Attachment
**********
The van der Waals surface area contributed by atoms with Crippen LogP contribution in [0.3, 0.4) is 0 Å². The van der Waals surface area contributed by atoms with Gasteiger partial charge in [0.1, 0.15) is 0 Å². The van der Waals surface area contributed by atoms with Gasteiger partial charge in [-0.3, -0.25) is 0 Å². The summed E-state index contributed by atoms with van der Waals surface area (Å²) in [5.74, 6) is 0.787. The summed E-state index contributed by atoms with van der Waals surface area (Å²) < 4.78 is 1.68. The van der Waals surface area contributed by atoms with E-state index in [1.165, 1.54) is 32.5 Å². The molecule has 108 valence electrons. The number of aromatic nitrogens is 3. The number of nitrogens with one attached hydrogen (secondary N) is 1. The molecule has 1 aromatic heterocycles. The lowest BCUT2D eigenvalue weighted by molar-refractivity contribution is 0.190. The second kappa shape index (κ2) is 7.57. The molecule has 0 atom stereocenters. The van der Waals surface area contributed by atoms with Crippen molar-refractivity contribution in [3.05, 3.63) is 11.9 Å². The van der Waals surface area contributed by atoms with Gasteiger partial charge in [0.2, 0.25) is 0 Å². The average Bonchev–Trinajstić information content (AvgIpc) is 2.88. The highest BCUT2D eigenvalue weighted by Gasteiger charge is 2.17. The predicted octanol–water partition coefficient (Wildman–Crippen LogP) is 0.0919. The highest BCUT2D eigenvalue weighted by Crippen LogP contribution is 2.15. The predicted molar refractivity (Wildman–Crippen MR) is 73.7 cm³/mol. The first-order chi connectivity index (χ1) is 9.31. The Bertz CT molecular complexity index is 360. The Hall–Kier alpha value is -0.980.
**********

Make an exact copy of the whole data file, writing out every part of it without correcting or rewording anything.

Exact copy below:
The van der Waals surface area contributed by atoms with Crippen LogP contribution in [0.3, 0.4) is 0 Å². The van der Waals surface area contributed by atoms with Gasteiger partial charge in [0.1, 0.15) is 0 Å². The van der Waals surface area contributed by atoms with Gasteiger partial charge in [-0.3, -0.25) is 0 Å². The summed E-state index contributed by atoms with van der Waals surface area (Å²) in [5.74, 6) is 0.787. The summed E-state index contributed by atoms with van der Waals surface area (Å²) < 4.78 is 1.68. The van der Waals surface area contributed by atoms with E-state index in [1.165, 1.54) is 32.5 Å². The molecule has 108 valence electrons. The number of aromatic nitrogens is 3. The number of nitrogens with one attached hydrogen (secondary N) is 1. The molecule has 1 aromatic heterocycles. The lowest BCUT2D eigenvalue weighted by molar-refractivity contribution is 0.190. The second kappa shape index (κ2) is 7.57. The molecule has 0 atom stereocenters. The van der Waals surface area contributed by atoms with Crippen molar-refractivity contribution in [3.05, 3.63) is 11.9 Å². The van der Waals surface area contributed by atoms with Gasteiger partial charge in [0.2, 0.25) is 0 Å². The average Bonchev–Trinajstić information content (AvgIpc) is 2.88. The highest BCUT2D eigenvalue weighted by Gasteiger charge is 2.17. The predicted octanol–water partition coefficient (Wildman–Crippen LogP) is 0.0919. The highest BCUT2D eigenvalue weighted by Crippen LogP contribution is 2.15. The predicted molar refractivity (Wildman–Crippen MR) is 73.7 cm³/mol. The first-order chi connectivity index (χ1) is 9.31. The Bertz CT molecular complexity index is 360. The Hall–Kier alpha value is -0.980.